In some cases a prenuptial agreement may be wise (older people who want to protect their sizeable assets and/or ensure their children inherit them, rich people who need protection from gold diggers), but usually not for a young couple where neither of them has been married/divorced before.
Why? Because entering into a prenuptial agreement before marriage is effectively stating, “I’m not committed to this marriage, and so I want to have a clear exit strategy in place beforehand.”
A marriage is forever, not something from which you should ever want to exit before death. You can’t fully commit to a marriage and family (nor can your spouse) if you and your spouse have “planned for” divorce. Even if “I’m planning for or on divorce” is not the message you want to send with a prenuptial agreement, it’s an impression a prenuptial agreement cannot avoid giving. That that is why many people are so opposed to a prenuptial agreement (and I am one of those people).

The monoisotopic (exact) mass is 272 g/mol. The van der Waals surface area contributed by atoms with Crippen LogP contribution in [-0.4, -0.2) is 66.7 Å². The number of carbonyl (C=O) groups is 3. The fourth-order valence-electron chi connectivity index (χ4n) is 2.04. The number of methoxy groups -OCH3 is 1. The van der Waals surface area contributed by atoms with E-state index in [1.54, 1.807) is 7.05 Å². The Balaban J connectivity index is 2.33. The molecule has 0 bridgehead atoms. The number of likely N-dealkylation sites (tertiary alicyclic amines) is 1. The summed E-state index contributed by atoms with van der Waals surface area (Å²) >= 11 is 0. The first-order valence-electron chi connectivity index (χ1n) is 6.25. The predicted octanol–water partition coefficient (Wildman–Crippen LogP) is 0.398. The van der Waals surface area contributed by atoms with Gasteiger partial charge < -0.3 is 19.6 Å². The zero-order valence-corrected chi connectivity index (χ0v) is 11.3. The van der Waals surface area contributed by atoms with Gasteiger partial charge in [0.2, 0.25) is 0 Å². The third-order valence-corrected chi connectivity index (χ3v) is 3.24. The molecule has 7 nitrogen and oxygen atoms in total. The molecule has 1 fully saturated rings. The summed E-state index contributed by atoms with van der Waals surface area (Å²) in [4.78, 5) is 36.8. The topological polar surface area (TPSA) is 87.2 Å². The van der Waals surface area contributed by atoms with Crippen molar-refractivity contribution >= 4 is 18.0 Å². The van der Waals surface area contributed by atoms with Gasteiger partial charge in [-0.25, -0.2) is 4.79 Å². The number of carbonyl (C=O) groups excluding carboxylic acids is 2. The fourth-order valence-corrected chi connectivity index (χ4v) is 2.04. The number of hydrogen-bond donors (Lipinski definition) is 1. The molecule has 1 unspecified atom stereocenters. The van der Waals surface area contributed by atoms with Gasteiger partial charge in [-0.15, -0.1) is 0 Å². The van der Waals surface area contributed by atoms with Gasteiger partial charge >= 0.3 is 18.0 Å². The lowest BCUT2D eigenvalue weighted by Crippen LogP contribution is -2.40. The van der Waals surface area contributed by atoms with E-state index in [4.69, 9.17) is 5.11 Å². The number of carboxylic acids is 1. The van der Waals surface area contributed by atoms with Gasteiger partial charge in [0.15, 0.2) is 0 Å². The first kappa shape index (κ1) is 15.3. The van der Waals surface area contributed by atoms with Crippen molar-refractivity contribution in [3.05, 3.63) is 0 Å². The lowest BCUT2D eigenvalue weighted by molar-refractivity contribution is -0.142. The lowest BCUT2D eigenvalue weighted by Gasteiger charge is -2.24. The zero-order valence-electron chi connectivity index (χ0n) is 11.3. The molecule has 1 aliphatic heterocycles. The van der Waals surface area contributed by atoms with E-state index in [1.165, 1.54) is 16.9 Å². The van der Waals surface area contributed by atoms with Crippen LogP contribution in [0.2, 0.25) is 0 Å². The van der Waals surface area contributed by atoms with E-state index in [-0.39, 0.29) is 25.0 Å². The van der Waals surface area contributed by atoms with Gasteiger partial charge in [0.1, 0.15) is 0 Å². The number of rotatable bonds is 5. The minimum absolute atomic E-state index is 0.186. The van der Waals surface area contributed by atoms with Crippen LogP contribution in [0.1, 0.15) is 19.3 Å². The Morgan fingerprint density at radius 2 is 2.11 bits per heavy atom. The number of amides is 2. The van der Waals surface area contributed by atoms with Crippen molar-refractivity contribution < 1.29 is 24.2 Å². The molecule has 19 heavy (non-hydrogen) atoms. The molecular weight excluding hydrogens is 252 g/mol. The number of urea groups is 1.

“. . . to have and to hold, from this day forward, for better, for worse, for richer, for poorer, in sickness and in health, to love and to cherish, till death do us part, according to God’s holy ordinance; and thereto I pledge thee my faith [or] pledge myself to you.” You can’t make those kinds of vows while crossing your fingers behind your back. A prenuptial agreement is a hedge against commitment, and a successful marriage depends on total commitment.
“You can not let a fear of failure or a fear of comparison or a fear of judgment stop you from doing the things that will make you* great. You can not succeed without the risk of failure. You can not have a voice without the risk of criticism. You can not love without the risk of loss. You must take these risks.” – Charlie Day (2014 Merrimack College commencement speech)
*or your marriage
Utah Family Law, LC | divorceutah.com | 801-466-9277